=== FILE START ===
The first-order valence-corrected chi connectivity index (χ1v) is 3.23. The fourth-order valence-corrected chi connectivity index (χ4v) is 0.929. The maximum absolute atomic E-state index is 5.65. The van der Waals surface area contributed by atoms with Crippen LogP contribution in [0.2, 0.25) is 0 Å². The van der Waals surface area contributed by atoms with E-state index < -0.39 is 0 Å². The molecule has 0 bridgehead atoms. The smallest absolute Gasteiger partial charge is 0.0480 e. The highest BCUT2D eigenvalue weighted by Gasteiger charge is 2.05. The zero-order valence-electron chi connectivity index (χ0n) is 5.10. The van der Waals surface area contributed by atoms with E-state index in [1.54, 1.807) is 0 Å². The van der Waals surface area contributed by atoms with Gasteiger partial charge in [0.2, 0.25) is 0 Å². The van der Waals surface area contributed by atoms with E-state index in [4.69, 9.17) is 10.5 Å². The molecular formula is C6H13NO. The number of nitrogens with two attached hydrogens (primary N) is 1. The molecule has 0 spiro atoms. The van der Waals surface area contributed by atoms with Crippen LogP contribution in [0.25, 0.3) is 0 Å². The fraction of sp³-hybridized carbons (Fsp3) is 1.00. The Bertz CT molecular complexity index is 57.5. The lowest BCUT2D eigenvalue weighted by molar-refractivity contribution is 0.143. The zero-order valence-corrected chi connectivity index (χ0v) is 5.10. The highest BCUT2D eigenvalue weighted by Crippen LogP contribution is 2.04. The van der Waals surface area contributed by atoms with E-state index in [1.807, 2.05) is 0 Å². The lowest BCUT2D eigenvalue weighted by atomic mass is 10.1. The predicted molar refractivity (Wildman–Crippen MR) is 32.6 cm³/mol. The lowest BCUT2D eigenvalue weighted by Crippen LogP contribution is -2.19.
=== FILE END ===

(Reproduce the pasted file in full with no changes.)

The first-order valence-corrected chi connectivity index (χ1v) is 3.23. The fourth-order valence-corrected chi connectivity index (χ4v) is 0.929. The maximum absolute atomic E-state index is 5.65. The van der Waals surface area contributed by atoms with Crippen LogP contribution in [0.2, 0.25) is 0 Å². The van der Waals surface area contributed by atoms with E-state index < -0.39 is 0 Å². The molecule has 0 bridgehead atoms. The smallest absolute Gasteiger partial charge is 0.0480 e. The highest BCUT2D eigenvalue weighted by Gasteiger charge is 2.05. The zero-order valence-electron chi connectivity index (χ0n) is 5.10. The van der Waals surface area contributed by atoms with E-state index in [1.54, 1.807) is 0 Å². The van der Waals surface area contributed by atoms with Gasteiger partial charge in [0.2, 0.25) is 0 Å². The van der Waals surface area contributed by atoms with E-state index in [4.69, 9.17) is 10.5 Å². The molecular formula is C6H13NO. The number of nitrogens with two attached hydrogens (primary N) is 1. The molecule has 0 spiro atoms. The van der Waals surface area contributed by atoms with Crippen LogP contribution in [0.25, 0.3) is 0 Å². The fraction of sp³-hybridized carbons (Fsp3) is 1.00. The Bertz CT molecular complexity index is 57.5. The lowest BCUT2D eigenvalue weighted by molar-refractivity contribution is 0.143. The zero-order valence-corrected chi connectivity index (χ0v) is 5.10. The highest BCUT2D eigenvalue weighted by Crippen LogP contribution is 2.04. The van der Waals surface area contributed by atoms with E-state index in [1.807, 2.05) is 0 Å². The lowest BCUT2D eigenvalue weighted by atomic mass is 10.1. The predicted molar refractivity (Wildman–Crippen MR) is 32.6 cm³/mol. The lowest BCUT2D eigenvalue weighted by Crippen LogP contribution is -2.19.